Julie Alipala, a trainer on digital security for journalists and Zamboanga-based reporter for national broadsheet Philippine Daily Inquirer, shared digital hygiene musts for journalists. Foremost of these are basic security measures, such as the use of updated anti-virus program, strong firewall software, strong passwords, two-factor authentication, and end-to-end transcription. She also gave tips on how to deal with phishing.
Another lively discussion was the session titled “Lessons from the pandemic: Women covering COVID-19” during which Myrna Jo Henry, executive assistant for operations of BARMM’s Rapid Emergency Action on Disaster Incidence, talked about the challenges faced by both journalists and government in responding to the pandemic.
One of the most successful parts of the training was when participants shared their experiences of covering BARMM. Among the issues raised were: discrimination against women reporters, lack of resources for coverage, safety problems, unwillingness of sources to talk, poor ICT infrastructure and widespread disinformation on social media.
“It was the first time women journalists covering BARMM got together and shared concerns that would have otherwise not surfaced, such as their vulnerability in the field,” said Ms Bandiola.
The training participants were a mix of veteran and new journalists. For the veterans like Maria Vema Caticales of the Tawi-Tawi Communications Network, the training was a reaffirmation of the “conviction that media practitioners should always be on neutral ground engaging on fact-based reporting and giving readers and listeners the chance to critically think for themselves.”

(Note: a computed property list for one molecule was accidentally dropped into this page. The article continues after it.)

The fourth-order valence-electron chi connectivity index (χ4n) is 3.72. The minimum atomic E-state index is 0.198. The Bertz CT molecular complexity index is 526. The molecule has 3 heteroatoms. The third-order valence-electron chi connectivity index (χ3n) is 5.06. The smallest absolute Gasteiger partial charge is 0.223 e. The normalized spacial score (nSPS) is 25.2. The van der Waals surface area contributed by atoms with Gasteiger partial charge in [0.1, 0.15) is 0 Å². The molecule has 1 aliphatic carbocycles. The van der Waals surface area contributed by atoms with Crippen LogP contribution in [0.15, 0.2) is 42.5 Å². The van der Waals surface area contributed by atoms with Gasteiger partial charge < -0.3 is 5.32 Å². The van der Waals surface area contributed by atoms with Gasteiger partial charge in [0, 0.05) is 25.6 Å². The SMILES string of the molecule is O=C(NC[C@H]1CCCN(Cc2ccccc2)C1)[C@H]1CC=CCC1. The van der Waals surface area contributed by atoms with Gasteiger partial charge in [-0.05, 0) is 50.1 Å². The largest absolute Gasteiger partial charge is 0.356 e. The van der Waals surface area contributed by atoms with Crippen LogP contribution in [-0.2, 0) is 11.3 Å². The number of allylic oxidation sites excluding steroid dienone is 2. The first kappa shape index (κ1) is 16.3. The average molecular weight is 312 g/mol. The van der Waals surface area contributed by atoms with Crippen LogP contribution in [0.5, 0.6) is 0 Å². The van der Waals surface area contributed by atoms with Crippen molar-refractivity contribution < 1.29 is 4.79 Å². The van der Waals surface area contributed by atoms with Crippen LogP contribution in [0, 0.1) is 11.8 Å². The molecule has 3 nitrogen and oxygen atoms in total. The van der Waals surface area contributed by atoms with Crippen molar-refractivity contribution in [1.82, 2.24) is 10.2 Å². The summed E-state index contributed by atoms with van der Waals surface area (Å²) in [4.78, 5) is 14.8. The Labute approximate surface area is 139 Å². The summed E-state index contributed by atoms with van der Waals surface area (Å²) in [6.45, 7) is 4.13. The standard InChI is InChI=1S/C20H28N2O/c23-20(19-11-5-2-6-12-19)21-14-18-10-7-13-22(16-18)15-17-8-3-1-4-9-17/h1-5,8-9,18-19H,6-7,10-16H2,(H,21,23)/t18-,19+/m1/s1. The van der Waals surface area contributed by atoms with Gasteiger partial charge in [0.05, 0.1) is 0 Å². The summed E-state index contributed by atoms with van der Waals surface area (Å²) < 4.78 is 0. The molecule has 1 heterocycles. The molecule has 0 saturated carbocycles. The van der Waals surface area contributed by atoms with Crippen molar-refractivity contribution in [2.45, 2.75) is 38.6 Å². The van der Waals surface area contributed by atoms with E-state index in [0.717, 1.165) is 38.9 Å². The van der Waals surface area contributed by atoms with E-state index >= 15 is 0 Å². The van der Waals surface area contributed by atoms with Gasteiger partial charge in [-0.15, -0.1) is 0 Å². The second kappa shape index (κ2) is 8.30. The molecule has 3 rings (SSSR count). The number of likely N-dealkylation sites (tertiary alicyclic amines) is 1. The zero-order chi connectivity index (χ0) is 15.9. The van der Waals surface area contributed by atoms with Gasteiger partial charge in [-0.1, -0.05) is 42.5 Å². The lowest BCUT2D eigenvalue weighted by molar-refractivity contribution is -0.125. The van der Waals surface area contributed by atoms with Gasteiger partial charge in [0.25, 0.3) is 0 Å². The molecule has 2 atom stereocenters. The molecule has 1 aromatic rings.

For journalism newbie Crizbelle May Lorenzo from Kutangbato News in Cotabato City, the training was an important reminder to carefully fact-check and ensure story balance. She said that she also appreciated the discussion on the role of women journalists in highlighting women’s contributions to promoting peace.
“We’re looking forward to another training. Para mahasa pa po kami (So we can further hone our skills),” she said, thanking MIJ and UNESCO.
As part of the UNESCO project, the training participants will be provided with grants to work on stories about BARMM. They will receive mentoring from veteran journalists under MIJ.
“The training is just the beginning. With the political turn of events, we need to hone their capacity to do better content. The story grants they are working on is a step in that direction,” Ms. Bandiola said. She cited the need for a follow-up activity which MIJ hopes would lead to an organization of women journalists in Mindanao.
The Mindanao training was part of UNESCO’s larger strategy to promote the safety of women journalists and the role of media in safeguarding democracy. The training outcomes will inform UNESCO’s future actions in the region, as it strives to support media development in the Philippines. The training was supported by the UNESCO Multi-Donor Programme on Freedom of Expression and Safety of Journalists. Follow-up activities with the MIJ are planned under the UN Joint Program for Human Rights in the Philippines.